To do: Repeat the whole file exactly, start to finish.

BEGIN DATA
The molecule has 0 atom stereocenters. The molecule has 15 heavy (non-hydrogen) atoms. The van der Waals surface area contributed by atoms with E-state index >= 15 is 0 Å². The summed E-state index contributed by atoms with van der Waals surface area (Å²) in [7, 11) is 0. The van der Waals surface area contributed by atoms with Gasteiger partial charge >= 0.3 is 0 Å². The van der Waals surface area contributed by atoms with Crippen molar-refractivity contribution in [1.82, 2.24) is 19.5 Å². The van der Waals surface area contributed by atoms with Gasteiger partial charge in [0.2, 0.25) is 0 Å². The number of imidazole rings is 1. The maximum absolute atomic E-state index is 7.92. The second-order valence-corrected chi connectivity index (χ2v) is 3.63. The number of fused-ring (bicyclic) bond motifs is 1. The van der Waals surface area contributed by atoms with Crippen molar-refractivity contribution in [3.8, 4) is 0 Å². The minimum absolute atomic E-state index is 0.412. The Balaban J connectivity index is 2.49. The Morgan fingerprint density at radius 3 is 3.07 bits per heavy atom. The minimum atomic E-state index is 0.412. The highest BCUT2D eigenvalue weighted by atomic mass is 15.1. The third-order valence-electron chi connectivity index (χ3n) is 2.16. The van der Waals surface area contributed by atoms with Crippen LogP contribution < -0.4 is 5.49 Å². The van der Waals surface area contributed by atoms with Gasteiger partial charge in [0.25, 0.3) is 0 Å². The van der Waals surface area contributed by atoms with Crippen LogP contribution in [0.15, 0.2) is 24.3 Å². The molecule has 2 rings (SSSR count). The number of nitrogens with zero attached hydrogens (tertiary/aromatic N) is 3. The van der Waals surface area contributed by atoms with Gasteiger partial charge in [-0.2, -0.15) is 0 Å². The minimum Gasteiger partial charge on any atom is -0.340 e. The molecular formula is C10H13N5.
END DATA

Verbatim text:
The molecule has 0 atom stereocenters. The molecule has 15 heavy (non-hydrogen) atoms. The van der Waals surface area contributed by atoms with E-state index >= 15 is 0 Å². The summed E-state index contributed by atoms with van der Waals surface area (Å²) in [7, 11) is 0. The van der Waals surface area contributed by atoms with Gasteiger partial charge >= 0.3 is 0 Å². The van der Waals surface area contributed by atoms with Crippen molar-refractivity contribution in [1.82, 2.24) is 19.5 Å². The van der Waals surface area contributed by atoms with Gasteiger partial charge in [0.2, 0.25) is 0 Å². The number of imidazole rings is 1. The maximum absolute atomic E-state index is 7.92. The second-order valence-corrected chi connectivity index (χ2v) is 3.63. The number of fused-ring (bicyclic) bond motifs is 1. The van der Waals surface area contributed by atoms with Crippen molar-refractivity contribution in [3.8, 4) is 0 Å². The minimum absolute atomic E-state index is 0.412. The Balaban J connectivity index is 2.49. The Morgan fingerprint density at radius 3 is 3.07 bits per heavy atom. The minimum atomic E-state index is 0.412. The highest BCUT2D eigenvalue weighted by atomic mass is 15.1. The third-order valence-electron chi connectivity index (χ3n) is 2.16. The van der Waals surface area contributed by atoms with Crippen LogP contribution < -0.4 is 5.49 Å². The van der Waals surface area contributed by atoms with Gasteiger partial charge in [0.25, 0.3) is 0 Å². The van der Waals surface area contributed by atoms with Crippen LogP contribution in [0.15, 0.2) is 24.3 Å². The molecule has 2 rings (SSSR count). The number of nitrogens with zero attached hydrogens (tertiary/aromatic N) is 3. The van der Waals surface area contributed by atoms with Gasteiger partial charge in [-0.2, -0.15) is 0 Å². The minimum Gasteiger partial charge on any atom is -0.340 e. The molecular formula is C10H13N5.